skip sheathing: The normal base for shake, shingle and some tile roofs; 1x4-inch or similar sized boards are nailed at 90-degree angles to the rafters, leaving a space of about 4 inches between each row, which allows for better ventilation.


skylight: A structure on a roof that is designed to admit light and is slightly above the plane of the roof surface to allow it to shed rainwater.


slab on grade: A type of construction in which footings are needed but little or no foundation wall is poured.


slab (concrete): Concrete pavement, such as that used for driveways, garages and basement floors.


slab (door): A rectangular door without hinges or a frame.


slag: A byproduct of smelting ore, such as iron, lead or copper. Also, overburden or dropping from welding that may burn, melt or discolor adjacent surfaces.


slate: A dark gray, stratified stone cut relatively thin and installed on pitched roofs in a shingle-like fashion.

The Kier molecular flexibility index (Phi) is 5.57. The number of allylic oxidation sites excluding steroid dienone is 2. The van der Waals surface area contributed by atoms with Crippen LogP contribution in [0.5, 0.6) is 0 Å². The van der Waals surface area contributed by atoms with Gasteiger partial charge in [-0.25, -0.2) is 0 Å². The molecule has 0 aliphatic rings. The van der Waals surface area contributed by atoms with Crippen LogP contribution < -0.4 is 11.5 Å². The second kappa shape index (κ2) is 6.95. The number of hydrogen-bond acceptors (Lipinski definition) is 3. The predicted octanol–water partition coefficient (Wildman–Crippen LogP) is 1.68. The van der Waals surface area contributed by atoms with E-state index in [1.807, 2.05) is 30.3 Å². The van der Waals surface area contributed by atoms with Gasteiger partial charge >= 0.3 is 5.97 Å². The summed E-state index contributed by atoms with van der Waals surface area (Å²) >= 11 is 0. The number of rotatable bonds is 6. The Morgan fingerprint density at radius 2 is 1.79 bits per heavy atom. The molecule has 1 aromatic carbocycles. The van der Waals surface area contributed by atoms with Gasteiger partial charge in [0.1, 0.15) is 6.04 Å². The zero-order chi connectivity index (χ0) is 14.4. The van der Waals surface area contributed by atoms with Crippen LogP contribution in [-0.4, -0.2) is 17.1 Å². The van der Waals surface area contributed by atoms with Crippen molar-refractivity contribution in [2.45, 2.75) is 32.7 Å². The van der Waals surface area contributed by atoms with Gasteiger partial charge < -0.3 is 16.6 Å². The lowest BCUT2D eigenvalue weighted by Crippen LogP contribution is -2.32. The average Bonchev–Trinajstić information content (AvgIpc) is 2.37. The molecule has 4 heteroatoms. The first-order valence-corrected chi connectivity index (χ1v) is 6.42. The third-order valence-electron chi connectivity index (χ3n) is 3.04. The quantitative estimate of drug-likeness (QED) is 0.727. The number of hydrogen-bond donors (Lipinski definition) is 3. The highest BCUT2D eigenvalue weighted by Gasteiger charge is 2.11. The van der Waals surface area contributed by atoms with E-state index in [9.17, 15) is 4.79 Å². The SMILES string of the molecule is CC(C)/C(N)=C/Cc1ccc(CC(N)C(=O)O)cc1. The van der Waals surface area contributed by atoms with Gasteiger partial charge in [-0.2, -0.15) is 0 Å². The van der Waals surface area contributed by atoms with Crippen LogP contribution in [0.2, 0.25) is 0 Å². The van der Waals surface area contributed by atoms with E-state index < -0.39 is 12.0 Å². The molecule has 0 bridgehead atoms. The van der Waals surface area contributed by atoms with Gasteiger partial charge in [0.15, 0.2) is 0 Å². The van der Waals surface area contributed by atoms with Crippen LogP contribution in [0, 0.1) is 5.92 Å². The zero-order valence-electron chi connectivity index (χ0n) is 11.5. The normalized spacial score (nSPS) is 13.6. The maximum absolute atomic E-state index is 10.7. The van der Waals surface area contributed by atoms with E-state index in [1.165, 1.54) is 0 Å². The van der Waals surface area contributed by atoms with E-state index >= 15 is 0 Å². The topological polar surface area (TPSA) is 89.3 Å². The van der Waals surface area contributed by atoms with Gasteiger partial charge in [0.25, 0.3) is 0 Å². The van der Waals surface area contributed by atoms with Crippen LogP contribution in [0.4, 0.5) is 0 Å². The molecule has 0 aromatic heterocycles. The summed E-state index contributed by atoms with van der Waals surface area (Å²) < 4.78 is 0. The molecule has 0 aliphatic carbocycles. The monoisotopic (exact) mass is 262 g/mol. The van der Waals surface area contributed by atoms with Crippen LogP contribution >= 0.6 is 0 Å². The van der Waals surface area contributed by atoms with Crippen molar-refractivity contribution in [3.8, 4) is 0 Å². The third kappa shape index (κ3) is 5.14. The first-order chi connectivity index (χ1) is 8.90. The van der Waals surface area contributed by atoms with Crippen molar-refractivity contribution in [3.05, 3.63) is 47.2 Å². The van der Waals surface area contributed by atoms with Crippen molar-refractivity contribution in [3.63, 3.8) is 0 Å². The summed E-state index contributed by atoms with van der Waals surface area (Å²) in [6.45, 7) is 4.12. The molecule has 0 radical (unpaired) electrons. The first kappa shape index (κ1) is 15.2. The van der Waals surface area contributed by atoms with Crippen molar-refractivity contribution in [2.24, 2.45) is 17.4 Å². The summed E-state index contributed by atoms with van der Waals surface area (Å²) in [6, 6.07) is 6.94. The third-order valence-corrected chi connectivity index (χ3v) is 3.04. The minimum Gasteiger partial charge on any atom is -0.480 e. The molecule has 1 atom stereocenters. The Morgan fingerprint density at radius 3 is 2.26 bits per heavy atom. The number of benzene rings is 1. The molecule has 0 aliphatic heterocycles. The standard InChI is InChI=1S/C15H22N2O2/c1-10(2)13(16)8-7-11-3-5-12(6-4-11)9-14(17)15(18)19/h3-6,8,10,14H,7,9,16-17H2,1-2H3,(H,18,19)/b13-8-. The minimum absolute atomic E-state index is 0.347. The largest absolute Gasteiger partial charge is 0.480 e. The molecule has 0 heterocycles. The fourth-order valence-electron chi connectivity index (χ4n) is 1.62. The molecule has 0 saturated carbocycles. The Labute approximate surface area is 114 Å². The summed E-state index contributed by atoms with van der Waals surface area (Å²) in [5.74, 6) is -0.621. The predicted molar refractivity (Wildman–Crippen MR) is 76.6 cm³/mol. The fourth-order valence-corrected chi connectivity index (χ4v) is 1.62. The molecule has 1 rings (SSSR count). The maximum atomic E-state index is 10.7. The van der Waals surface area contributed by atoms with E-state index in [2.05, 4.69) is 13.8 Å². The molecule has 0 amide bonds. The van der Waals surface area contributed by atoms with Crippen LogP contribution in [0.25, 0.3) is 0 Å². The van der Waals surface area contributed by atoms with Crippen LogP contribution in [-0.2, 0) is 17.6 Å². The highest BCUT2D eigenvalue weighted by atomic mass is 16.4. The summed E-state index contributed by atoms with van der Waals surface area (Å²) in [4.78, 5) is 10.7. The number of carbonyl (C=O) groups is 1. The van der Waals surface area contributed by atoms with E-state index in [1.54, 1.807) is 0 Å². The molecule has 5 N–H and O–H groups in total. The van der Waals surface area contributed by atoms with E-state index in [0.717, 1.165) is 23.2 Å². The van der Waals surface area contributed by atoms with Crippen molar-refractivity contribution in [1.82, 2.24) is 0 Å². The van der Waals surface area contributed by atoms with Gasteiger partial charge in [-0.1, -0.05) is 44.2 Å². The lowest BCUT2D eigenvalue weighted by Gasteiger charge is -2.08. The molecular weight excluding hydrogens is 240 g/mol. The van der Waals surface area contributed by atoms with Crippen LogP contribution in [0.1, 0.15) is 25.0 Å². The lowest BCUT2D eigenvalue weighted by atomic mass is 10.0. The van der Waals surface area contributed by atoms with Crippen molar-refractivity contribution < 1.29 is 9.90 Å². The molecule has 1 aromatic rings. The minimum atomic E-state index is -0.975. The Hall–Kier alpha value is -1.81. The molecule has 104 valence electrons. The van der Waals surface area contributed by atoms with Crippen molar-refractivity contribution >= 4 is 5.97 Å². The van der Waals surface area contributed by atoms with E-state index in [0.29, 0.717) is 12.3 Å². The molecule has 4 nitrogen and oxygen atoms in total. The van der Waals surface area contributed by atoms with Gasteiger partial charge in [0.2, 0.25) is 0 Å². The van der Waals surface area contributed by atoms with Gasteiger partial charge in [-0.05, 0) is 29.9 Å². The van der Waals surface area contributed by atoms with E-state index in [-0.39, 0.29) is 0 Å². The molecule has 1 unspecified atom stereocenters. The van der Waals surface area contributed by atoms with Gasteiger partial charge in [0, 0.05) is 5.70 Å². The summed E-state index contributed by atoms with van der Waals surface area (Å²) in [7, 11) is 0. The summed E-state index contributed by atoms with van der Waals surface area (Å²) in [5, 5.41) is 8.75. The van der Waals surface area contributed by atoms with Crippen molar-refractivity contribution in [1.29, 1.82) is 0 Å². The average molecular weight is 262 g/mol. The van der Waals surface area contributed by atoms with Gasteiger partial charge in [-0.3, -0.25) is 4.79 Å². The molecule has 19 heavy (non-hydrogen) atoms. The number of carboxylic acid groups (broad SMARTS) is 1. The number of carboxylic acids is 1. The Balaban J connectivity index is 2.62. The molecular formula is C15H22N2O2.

sleeper: A wood member embedded in concrete, as in a floor, that serves to support and fasten the subfloor or flooring.


sleeve: Pipe installed under a concrete driveway or sidewalk that is used to run through sprinkler pipe or low-voltage wire.


slope: The incline or pitch of a roof surface, drainage plane, etc.


sludge: A term for the waste material found in sump pump pits, septic systems and gutters.


slump: Describes the wetness of concrete. A 3-inch slump is dryer and stiffer than a 5-inch slump.


slump test: A test that measures, in inches, the consistency or stiffness of a concrete mix. If the test results are high, one likely cause is too much water. A low-slump test result indicates not enough water.


smoke alarm: A single or multiple alarm that is responsive to smoke, and not connected to a fire sprinkler system.


smoke detector: A device that senses smoke or particles of combustion.


smooth-surface roofing: Roll roofing that is covered with ground talc or mica instead of aggregate or granules.


soffit: The underside of an overhanging cornice of a building extending out from the plane of the building walls.


soil cover: A light covering of plastic film, roll roofing, or similar material used over the soil in the crawlspace of a building that minimizes moisture permeation into the area. Also called groundcover/ground cover.